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Temple of Anahita in Bishapur
Where do I find the Fire Altar of this temple?

Visual Essays

Jamshid Varza

(Slide Show)

The road to Bishapur.
On  a beautiful spring day in 1999, I set out to visit the site of Bishapur, the ancient city built by Shapur I, Sassanian Emperor in celebration of his victory over his Roman adversaries. From Shiraz, the capital of Fars (Pars) province, it took me about two hours drive on the west bound highway to reach Bishapur site. This road passed by a beautiful and shallow lake called Parishan, fed by a small water fall. The latter part of the road went through several passes where mountain was covered by oak trees, an unusual and rare scene in Iranian landscape. Where the road sign indicated fifteen kilometers to the town of Kazerun the ruins of a majestic ancient site became visible; this was the site of Bishapur "the beautiful city of Shapur." Air was filled with orange blossom fragrance from a nearby orchard -- a fine product of the Fars region.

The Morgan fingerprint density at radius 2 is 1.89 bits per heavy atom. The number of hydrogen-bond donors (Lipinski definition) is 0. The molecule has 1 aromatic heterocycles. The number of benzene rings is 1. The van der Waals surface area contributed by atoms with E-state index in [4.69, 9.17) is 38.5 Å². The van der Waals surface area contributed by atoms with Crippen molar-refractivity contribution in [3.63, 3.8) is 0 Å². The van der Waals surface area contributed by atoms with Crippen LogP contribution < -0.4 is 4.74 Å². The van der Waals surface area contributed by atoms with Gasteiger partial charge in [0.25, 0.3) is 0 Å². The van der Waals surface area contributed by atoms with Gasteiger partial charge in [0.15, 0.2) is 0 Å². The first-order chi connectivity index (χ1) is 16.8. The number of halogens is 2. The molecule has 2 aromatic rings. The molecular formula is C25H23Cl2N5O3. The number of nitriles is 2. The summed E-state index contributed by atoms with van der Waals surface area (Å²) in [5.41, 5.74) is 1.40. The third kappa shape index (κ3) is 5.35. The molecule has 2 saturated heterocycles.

General view

Shapur river and Chogan pass.
In this location the river Shapur flows through the pass known as "Tang-e Chogan"; the river Shapur continues its flow through Bishapur and further westward. The large city walls and gate take us inside the site where Shapur's palace and temple complex are the focal points. Near the palace complex stairs take us down to the floor of a temple known as Anahita "the guardian angle of waters in Zarathushti religion." The structure of this fire temple has remained relatively untouched, for being covered by several feet of dirt till 1940s when French archeologist Roman Ghirshman excavated the site of Bishapur.

Where do I find the Fire Altar of this temple?